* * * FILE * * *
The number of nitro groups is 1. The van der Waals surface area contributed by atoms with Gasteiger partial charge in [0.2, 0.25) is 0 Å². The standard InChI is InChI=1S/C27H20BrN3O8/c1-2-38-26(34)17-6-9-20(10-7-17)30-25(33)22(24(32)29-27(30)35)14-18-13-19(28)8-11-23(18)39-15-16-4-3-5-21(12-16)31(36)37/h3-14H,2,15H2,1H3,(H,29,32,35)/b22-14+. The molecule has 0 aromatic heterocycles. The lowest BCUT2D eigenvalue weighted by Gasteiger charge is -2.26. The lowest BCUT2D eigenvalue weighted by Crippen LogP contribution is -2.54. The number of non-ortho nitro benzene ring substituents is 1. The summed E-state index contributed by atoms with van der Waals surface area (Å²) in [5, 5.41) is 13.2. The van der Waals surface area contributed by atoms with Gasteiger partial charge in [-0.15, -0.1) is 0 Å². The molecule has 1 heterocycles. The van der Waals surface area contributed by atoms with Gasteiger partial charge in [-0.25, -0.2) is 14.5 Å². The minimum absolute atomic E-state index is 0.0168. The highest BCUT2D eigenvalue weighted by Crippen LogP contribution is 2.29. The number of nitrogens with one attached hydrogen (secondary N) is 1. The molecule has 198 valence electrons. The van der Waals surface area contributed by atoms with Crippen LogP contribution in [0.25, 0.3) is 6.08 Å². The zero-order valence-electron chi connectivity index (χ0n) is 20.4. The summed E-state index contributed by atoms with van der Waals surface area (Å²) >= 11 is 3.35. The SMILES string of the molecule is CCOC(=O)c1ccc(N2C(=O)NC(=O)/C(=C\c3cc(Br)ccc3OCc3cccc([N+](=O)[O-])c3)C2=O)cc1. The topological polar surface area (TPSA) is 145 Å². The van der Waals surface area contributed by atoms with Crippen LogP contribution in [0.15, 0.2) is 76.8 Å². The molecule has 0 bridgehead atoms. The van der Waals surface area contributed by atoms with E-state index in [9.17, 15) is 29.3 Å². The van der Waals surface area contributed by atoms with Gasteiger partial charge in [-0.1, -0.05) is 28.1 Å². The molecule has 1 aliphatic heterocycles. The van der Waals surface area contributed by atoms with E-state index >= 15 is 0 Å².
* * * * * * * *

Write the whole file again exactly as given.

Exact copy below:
The number of nitro groups is 1. The van der Waals surface area contributed by atoms with Gasteiger partial charge in [0.2, 0.25) is 0 Å². The standard InChI is InChI=1S/C27H20BrN3O8/c1-2-38-26(34)17-6-9-20(10-7-17)30-25(33)22(24(32)29-27(30)35)14-18-13-19(28)8-11-23(18)39-15-16-4-3-5-21(12-16)31(36)37/h3-14H,2,15H2,1H3,(H,29,32,35)/b22-14+. The molecule has 0 aromatic heterocycles. The lowest BCUT2D eigenvalue weighted by Gasteiger charge is -2.26. The lowest BCUT2D eigenvalue weighted by Crippen LogP contribution is -2.54. The number of non-ortho nitro benzene ring substituents is 1. The summed E-state index contributed by atoms with van der Waals surface area (Å²) in [5, 5.41) is 13.2. The van der Waals surface area contributed by atoms with Gasteiger partial charge in [-0.15, -0.1) is 0 Å². The molecule has 1 heterocycles. The van der Waals surface area contributed by atoms with Gasteiger partial charge in [-0.25, -0.2) is 14.5 Å². The minimum absolute atomic E-state index is 0.0168. The highest BCUT2D eigenvalue weighted by Crippen LogP contribution is 2.29. The number of nitrogens with one attached hydrogen (secondary N) is 1. The molecule has 198 valence electrons. The van der Waals surface area contributed by atoms with Crippen LogP contribution in [0.25, 0.3) is 6.08 Å². The zero-order valence-electron chi connectivity index (χ0n) is 20.4. The summed E-state index contributed by atoms with van der Waals surface area (Å²) >= 11 is 3.35. The SMILES string of the molecule is CCOC(=O)c1ccc(N2C(=O)NC(=O)/C(=C\c3cc(Br)ccc3OCc3cccc([N+](=O)[O-])c3)C2=O)cc1. The topological polar surface area (TPSA) is 145 Å². The van der Waals surface area contributed by atoms with Crippen LogP contribution in [0.15, 0.2) is 76.8 Å². The molecule has 0 bridgehead atoms. The van der Waals surface area contributed by atoms with E-state index in [9.17, 15) is 29.3 Å². The van der Waals surface area contributed by atoms with Gasteiger partial charge in [-0.1, -0.05) is 28.1 Å². The molecule has 1 aliphatic heterocycles. The van der Waals surface area contributed by atoms with E-state index >= 15 is 0 Å².